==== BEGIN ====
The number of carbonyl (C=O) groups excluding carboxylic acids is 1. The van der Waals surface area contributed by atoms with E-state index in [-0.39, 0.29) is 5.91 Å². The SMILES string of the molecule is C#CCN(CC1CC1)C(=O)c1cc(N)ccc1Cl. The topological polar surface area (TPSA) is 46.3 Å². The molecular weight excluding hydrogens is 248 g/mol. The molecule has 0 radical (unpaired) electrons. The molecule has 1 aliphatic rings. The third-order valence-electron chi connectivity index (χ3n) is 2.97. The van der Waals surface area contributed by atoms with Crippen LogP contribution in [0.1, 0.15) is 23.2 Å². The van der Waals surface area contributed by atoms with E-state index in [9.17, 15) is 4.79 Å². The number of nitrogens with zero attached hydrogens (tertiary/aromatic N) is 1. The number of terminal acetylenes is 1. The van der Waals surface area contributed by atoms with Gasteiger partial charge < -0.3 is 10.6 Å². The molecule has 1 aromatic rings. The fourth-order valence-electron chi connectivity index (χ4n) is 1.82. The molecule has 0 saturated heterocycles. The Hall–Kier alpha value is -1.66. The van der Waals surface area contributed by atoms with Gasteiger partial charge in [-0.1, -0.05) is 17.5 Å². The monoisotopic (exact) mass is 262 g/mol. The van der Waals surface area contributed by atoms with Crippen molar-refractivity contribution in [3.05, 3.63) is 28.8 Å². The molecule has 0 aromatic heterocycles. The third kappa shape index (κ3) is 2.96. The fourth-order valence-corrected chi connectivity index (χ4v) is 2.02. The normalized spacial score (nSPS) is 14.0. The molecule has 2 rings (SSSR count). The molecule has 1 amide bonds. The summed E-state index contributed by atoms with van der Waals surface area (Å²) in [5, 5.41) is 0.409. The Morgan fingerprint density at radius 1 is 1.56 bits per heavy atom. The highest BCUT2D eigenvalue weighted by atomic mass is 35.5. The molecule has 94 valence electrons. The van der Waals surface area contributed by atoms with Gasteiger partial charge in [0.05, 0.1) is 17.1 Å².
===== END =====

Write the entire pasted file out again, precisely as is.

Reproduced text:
The number of carbonyl (C=O) groups excluding carboxylic acids is 1. The van der Waals surface area contributed by atoms with E-state index in [-0.39, 0.29) is 5.91 Å². The SMILES string of the molecule is C#CCN(CC1CC1)C(=O)c1cc(N)ccc1Cl. The topological polar surface area (TPSA) is 46.3 Å². The molecular weight excluding hydrogens is 248 g/mol. The molecule has 0 radical (unpaired) electrons. The molecule has 1 aliphatic rings. The third-order valence-electron chi connectivity index (χ3n) is 2.97. The van der Waals surface area contributed by atoms with Crippen LogP contribution in [0.1, 0.15) is 23.2 Å². The van der Waals surface area contributed by atoms with E-state index in [9.17, 15) is 4.79 Å². The number of nitrogens with zero attached hydrogens (tertiary/aromatic N) is 1. The number of terminal acetylenes is 1. The van der Waals surface area contributed by atoms with Gasteiger partial charge < -0.3 is 10.6 Å². The molecule has 1 aromatic rings. The fourth-order valence-electron chi connectivity index (χ4n) is 1.82. The molecule has 0 saturated heterocycles. The Hall–Kier alpha value is -1.66. The van der Waals surface area contributed by atoms with Gasteiger partial charge in [-0.1, -0.05) is 17.5 Å². The monoisotopic (exact) mass is 262 g/mol. The van der Waals surface area contributed by atoms with Crippen molar-refractivity contribution in [3.05, 3.63) is 28.8 Å². The molecule has 0 aromatic heterocycles. The third kappa shape index (κ3) is 2.96. The fourth-order valence-corrected chi connectivity index (χ4v) is 2.02. The normalized spacial score (nSPS) is 14.0. The molecule has 2 rings (SSSR count). The molecule has 1 amide bonds. The summed E-state index contributed by atoms with van der Waals surface area (Å²) in [5, 5.41) is 0.409. The Morgan fingerprint density at radius 1 is 1.56 bits per heavy atom. The highest BCUT2D eigenvalue weighted by atomic mass is 35.5. The molecule has 94 valence electrons. The van der Waals surface area contributed by atoms with Gasteiger partial charge in [0.05, 0.1) is 17.1 Å².